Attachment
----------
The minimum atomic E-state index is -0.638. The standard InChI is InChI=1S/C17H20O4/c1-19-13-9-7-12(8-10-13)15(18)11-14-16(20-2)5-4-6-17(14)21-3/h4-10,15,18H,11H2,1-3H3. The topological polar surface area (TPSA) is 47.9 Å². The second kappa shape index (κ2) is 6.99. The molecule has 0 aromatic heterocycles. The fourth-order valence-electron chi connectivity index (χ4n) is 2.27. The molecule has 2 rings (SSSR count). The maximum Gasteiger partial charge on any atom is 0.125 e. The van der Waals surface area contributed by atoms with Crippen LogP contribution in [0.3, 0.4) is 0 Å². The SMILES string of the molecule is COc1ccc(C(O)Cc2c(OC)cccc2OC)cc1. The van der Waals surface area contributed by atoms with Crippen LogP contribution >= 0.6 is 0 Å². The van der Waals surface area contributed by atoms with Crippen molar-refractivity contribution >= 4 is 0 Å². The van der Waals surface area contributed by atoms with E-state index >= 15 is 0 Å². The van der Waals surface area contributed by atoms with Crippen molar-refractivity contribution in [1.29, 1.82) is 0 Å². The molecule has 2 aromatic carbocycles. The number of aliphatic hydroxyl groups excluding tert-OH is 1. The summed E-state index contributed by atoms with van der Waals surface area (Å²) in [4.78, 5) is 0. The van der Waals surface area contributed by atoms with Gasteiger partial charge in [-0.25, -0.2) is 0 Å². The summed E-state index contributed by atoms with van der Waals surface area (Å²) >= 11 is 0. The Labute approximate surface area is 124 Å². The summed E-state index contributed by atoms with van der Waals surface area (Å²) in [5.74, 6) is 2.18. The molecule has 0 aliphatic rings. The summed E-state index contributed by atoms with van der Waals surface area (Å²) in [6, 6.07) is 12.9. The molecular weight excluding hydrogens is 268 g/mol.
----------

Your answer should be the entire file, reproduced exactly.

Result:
The minimum atomic E-state index is -0.638. The standard InChI is InChI=1S/C17H20O4/c1-19-13-9-7-12(8-10-13)15(18)11-14-16(20-2)5-4-6-17(14)21-3/h4-10,15,18H,11H2,1-3H3. The topological polar surface area (TPSA) is 47.9 Å². The second kappa shape index (κ2) is 6.99. The molecule has 0 aromatic heterocycles. The fourth-order valence-electron chi connectivity index (χ4n) is 2.27. The molecule has 2 rings (SSSR count). The maximum Gasteiger partial charge on any atom is 0.125 e. The van der Waals surface area contributed by atoms with Crippen LogP contribution in [0.3, 0.4) is 0 Å². The SMILES string of the molecule is COc1ccc(C(O)Cc2c(OC)cccc2OC)cc1. The van der Waals surface area contributed by atoms with Crippen LogP contribution >= 0.6 is 0 Å². The van der Waals surface area contributed by atoms with Crippen molar-refractivity contribution >= 4 is 0 Å². The van der Waals surface area contributed by atoms with E-state index >= 15 is 0 Å². The van der Waals surface area contributed by atoms with Crippen molar-refractivity contribution in [1.29, 1.82) is 0 Å². The molecule has 2 aromatic carbocycles. The number of aliphatic hydroxyl groups excluding tert-OH is 1. The summed E-state index contributed by atoms with van der Waals surface area (Å²) in [4.78, 5) is 0. The van der Waals surface area contributed by atoms with Gasteiger partial charge in [-0.25, -0.2) is 0 Å². The summed E-state index contributed by atoms with van der Waals surface area (Å²) >= 11 is 0. The Labute approximate surface area is 124 Å². The summed E-state index contributed by atoms with van der Waals surface area (Å²) in [5.74, 6) is 2.18. The molecule has 0 aliphatic rings. The summed E-state index contributed by atoms with van der Waals surface area (Å²) in [6, 6.07) is 12.9. The molecular weight excluding hydrogens is 268 g/mol.